Lectionary Reflection for the Epiphany of our Lord
January 6, 2013
In the time of King Herod, after Jesus was born in Bethlehem of Judea, wise men from the East came to Jerusalem, asking, “Where is the child who has been born king of the Jews? For we observed his star at its rising, and have come to pay him homage.” Matthew 2:1-2
Remember the character Waldo, who dressed in a red and white striped shirt, wore a bobble hat and glasses, and could be found hiding in a crowd? Wally, as he was known originally, is the creation of British illustrator Martin Handford, who first drew him in 1986, at the request of his art director at Walker Books. The challenge was to create a character that would stand out and serve as a focal point in Handford’s illustrations of crowds. The result was a lovable time traveler hidden in plain sight and manifested in four-color glory amongst ordinary folks engaged in a variety of activities. Wally is the star of books, video games, a comic strip, and a television series. Wally’s exploits have been reproduced in 29 international versions with localized names (Waldo in North America).
The celebration of the Epiphany of our Lord invites us to look for manifestations of Jesus in the world, in our communities, and in our lives. Jesus has been hidden in plain sight since birth; more than 2000 years later he is still visible yet often obscured by the glaring light and noise of the world’s powers and principalities. His inauspicious birth was not even a blip on the mental radars of the local religious and political leaders of his day until some foreigners showed up bearing gifts for an infant king identified by a star. Jesus’ next manifestation was as a refugee to Egypt, where his family fled to avoid Herod’s subsequent acts of murderous terror upon boy babies who might possibly be a threat to his throne.
We don’t know much about how Jesus manifested himself as a youth or young adult aside from his proclivity to hang out in his heavenly father’s house rather than staying with the family caravan during a pilgrimage to Jerusalem. I suspect he was extraordinarily ordinary, not unlike his counterpart “Joshua” in Christopher Moore’s satiric novel Lamb. One of my favorite scenes involves his dispassionate and repeated reanimation of a lizard his little brother keeps exterminating.
John’s gospel gives us plenty of signs in retrospect that point to the savior of the world, but it evidently wasn’t until after the resurrection that the Jesus movement gained some traction, and like most movements, became institutionalized–in this case as the church. Looking back across the centuries we can see an abundance of good punctuated by acts of audacious evil committed in the name of the Christ. Still, Jesus keeps showing up both in expected and unexpected places.
We celebrate his manifestation in the bread and wine of the Eucharist, in hearing and proclamation of the Word of God, and in the waters of baptism. We see evidence of Jesus in the gathering of the beloved community, the church, the body of Christ. We even see the divine imprint in creation and in one another. After all, we’re created in the image of God (Genesis 1:26). But as the various expressions of the mainline church in the developed world face declining numbers and great suspicion from a post-Christian culture, where do we see Jesus beyond the walls and activities of the church? How do we experience and share epiphanies of faith and divine activity? In what ways might we reflect the light of Jesus into dark places so that his love and grace is made manifest to a hurting, broken, and often disinterested world?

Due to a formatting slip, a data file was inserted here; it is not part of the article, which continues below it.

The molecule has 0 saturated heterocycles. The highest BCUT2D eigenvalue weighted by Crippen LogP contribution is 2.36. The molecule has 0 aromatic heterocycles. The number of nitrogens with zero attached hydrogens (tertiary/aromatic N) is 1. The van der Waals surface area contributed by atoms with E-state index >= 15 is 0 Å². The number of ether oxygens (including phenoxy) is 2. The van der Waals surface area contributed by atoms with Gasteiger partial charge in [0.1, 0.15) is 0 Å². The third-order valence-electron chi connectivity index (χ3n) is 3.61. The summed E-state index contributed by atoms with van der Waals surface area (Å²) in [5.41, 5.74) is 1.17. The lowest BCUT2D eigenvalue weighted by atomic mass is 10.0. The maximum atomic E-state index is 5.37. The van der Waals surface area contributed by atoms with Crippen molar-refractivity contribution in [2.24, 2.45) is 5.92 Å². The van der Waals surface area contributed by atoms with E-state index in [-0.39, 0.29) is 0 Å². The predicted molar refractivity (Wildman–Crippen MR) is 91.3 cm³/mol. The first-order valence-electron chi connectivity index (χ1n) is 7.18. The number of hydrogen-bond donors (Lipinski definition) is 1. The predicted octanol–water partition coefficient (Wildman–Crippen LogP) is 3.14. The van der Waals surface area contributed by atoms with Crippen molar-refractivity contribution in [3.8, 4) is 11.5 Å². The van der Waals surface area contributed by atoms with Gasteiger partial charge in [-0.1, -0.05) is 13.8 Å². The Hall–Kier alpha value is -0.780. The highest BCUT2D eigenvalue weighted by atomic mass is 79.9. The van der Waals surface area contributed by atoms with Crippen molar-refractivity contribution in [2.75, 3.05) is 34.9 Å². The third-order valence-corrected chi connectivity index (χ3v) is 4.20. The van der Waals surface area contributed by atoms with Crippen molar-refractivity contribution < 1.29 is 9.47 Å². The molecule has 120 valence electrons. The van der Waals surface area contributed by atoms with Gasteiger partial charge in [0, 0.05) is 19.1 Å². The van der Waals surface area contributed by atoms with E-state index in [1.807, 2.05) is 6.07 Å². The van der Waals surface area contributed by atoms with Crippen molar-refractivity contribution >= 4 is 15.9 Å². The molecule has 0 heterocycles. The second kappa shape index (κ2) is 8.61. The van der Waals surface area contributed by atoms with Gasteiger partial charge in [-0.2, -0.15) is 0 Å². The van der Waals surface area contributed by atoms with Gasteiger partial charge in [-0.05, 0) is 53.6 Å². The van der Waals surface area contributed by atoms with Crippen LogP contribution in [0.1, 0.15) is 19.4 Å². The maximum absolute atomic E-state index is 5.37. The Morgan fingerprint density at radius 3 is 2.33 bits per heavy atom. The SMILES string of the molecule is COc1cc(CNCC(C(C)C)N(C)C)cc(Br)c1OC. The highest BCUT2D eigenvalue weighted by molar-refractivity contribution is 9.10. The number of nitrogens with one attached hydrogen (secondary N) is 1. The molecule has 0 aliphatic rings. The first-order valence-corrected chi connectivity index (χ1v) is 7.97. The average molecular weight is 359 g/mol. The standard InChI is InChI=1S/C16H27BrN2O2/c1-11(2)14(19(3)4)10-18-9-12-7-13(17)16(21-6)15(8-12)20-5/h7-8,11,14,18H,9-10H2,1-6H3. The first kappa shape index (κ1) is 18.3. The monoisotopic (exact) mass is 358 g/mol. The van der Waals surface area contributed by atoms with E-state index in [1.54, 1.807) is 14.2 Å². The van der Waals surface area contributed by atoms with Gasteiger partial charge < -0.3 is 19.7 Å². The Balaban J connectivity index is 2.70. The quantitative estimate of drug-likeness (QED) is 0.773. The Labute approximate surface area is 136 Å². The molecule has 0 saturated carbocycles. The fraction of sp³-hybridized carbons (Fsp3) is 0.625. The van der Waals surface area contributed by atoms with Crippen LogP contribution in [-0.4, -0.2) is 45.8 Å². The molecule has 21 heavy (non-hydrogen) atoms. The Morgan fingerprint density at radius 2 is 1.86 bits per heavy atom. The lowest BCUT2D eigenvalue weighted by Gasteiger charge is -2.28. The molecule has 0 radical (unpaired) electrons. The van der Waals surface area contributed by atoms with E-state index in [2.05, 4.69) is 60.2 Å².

Where’s Jesus? He’s everywhere. He’s as near as your neighbor and as far as the deepest darkest recesses of the cosmos. He’s holding the hurting, helping the hungry, comforting the afflicted, and afflicting the comfortable. He’s as near as the hands and eyes and heart with which we minister. Where’s Jesus? Look around you. If you really look, you will see and experience him, and that’s what the epiphany is all about.
This week portions of Psalm 72 are appointed for reading/singing. If you do not traditionally sing the psalm, this is a good week to consider a dramatic reading. Since this psalm is a prayer, consider using it as such. Insert “Hear our prayer, O God” between each verse (or choose your own wording). Consider using three or more voices for the petitions. Support the prayer with visual images if possible. Be sure to allow time between petitions for silence and meditation.
Consider a focus on the Epistle reading for this day (Ephesians 3:1-12). The gospel is for all people, so the question becomes how are we helping to spread this gospel to all people. What does evangelism mean in the 21st century for this generation? How can we BE Christians and let our light shine in a way that others can see? What does it mean for us to be “servants” of Christ in this time and place. Consider sharing the stories of those who have been imprisoned for the sake of the gospel. Click here for a short YouTube video about the Berrigan brothers. Click here to hear Martin Luther King’s Letter from Birmingham Jail. You might discuss the ramifications, the positives and the negatives of this sort of activism. How does one determine appropriate actions as a Christian?
What treasure do you have to offer to Jesus? Talk to the children about the gifts that the wise men brought to Jesus. Click here for more information about these three gifts. What gifts of value do we have to offer today? What about time, talent, and treasure? What about love? How can even the littlest child bring gifts to God? Remind them that we all have gifts to offer. Suggest these three gifts to share with others in honor of Jesus this week: A hug, a smile, a drawing or picture. Tell the children that Jesus’ gifts of grace, love, and salvation are ours every day, and we can give back to Jesus every day, too.